• “How Cities Might Change If We Worked From Home More” • Many people now work from home. Major tech companies say they are open to their staff working from home permanently. Employees are coming to realize remote working is not only possible but, in some cases, preferable. A shift to a new way of working might already be under way. [BBC]
  • “Edgewater Coal Plant Closure Signals A Move Towards Renewable Energy” • By the end of 2022, Alliant Energy, based in Madison, Wisconsin, will shutter the Edgewater coal plant in Sheboygan. The company said in a press release that it hopes to transition to renewable energy, and avoid long-term costs for current customers. [Wisconsin Examiner]

For more news, please visit geoharvey – Daily News about Energy and Climate Change.

May 31 Green Energy News

Headline News:

  • “Electric Bicycle Sales Blooming Since The Lockdown, Cities And Commuter Habits Shifting” • Cities are rethinking space and adding bicycle infrastructure continuously, and the pandemic presents an extra opportunity to reflect and take bolder action that some cities are seizing. Paris, Milan, and Brussels are among the examples. [CleanTechnica]

Cyclists in New York (Image: Bike New York via Twitter)

  • “Audi’s New ‘Mission:Zero’ – Protecting Natural Habitats & Biodiversity” • Audi has been a member of the “Biodiversity in Good Company” initiative for five years. Volkswagen Group has numerous projects to preserve biodiversity at Audi sites. The Audi Environmental Foundation has plans to expand that commitment to benefit biodiversity. [CleanTechnica]
  • “New-Wave Urban Farming” • People continue to lose their jobs amid pandemic, raising concerns about whether farmers and growers in the production chain can still get their supplies to market. The question also arises as to whether consumers can afford to buy them. Some people have been developing ideas to address food security. [Bangkok Post]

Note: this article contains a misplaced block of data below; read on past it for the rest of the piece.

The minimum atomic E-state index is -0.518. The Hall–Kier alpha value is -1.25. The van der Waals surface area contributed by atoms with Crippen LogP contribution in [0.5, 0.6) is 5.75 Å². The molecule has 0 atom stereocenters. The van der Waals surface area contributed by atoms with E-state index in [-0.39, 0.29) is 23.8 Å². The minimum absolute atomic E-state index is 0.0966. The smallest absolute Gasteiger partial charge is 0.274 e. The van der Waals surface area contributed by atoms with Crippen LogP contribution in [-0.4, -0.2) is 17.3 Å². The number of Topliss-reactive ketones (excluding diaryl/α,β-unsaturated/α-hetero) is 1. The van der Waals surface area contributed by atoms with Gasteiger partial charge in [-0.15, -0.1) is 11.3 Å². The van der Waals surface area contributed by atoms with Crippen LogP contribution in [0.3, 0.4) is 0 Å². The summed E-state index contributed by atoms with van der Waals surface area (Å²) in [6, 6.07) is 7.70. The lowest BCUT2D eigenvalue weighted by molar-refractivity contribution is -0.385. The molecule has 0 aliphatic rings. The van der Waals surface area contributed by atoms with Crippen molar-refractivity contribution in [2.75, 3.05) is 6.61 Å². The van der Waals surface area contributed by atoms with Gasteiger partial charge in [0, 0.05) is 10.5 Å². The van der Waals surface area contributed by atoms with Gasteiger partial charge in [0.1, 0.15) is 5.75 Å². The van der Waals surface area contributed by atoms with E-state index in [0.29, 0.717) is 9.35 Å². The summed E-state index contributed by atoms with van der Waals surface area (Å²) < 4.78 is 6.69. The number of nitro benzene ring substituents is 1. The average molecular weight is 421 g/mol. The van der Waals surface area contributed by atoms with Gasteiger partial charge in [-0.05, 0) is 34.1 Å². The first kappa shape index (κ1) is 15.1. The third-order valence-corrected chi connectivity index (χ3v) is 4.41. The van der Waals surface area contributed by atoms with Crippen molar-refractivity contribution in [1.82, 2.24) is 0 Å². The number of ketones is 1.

• “Trump’s Fossil Fuel Agenda Gets Pushback From Federal Judges” • Federal courts have delivered a string of rebukes to the Trump administration, ruling that it has failed to protect the environment and address climate change. The latest ruling came when an appeals court refused to revive a permitting program for oil and gas pipelines. [Daily Rocket Miner]
  • “Inuit Communities Are Shaping Research Priorities” • In northern Canada, climate change can make travel on ice deadly. In Nunavut, the SmartICE research project integrates traditional ice knowledge with real-time data gathered from sensors out on the sea ice. SmartICE aims to make reliable maps of ice travel hazards, accessible by computer or smartphone. [Grist]

For more news, please visit geoharvey – Daily News about Energy and Climate Change.

May 30 Green Energy News

Headline News:

  • “The World’s ‘Largest All-Electric Commercial Aircraft’ Has Completed Its First Flight” • The “largest all-electric commercial aircraft” completed its maiden flight. The Cessna 208B Grand Caravan was flown at Moses Lake, Washington, and used a 750-horsepower all-electric motor developed by magniX, a company based in Redmond. [CNBC]

Electric Cessna 208B Grand Caravan (magniX image)

  • “EIA: US Renewable Energy Consumption Surpasses Coal For The First Time In Over 130 Years” • In 2019, US annual energy consumption from renewable sources exceeded consumption of energy from coal for the first time since before 1885, according to the US Energy Information Administration’s Monthly Energy Review. [Power Engineering Magazine]
  • “This Huge Natural Gas Company Looks To Power Operations With Solar Energy” • US natural gas processing and transmission firm Williams is looking to develop solar installations on land it owns close to its existing facilities to power its operations with electricity from solar energy. Williams owns and operates about 30,000 miles of pipelines. [OilPrice.com]
  • “UK EV Owners Got Paid To Charge Their Cars Over The Holiday Weekend” • In the UK, a bank holiday, sunny skies, and reduced demand due to the coronavirus pandemic left Octopus Energy, a UK utility that uses only renewable energy, with an oversupply. So, to use up excess electricity, it paid some lucky EV owners to charge their cars. [CleanTechnica]
  • “Tesla Model 3 Is The Top Selling Car in California” • For the first time ever, the Tesla Model 3 was the top selling vehicle in California last quarter, a bit of a surprise. The Model 3 has often been in the top 5 in California, but decades-long leaders from Honda and Toyota, with the Civic, Accord, Corolla, and Camry, have been hard to pass. [CleanTechnica]

For more news, please visit geoharvey – Daily News about Energy and Climate Change.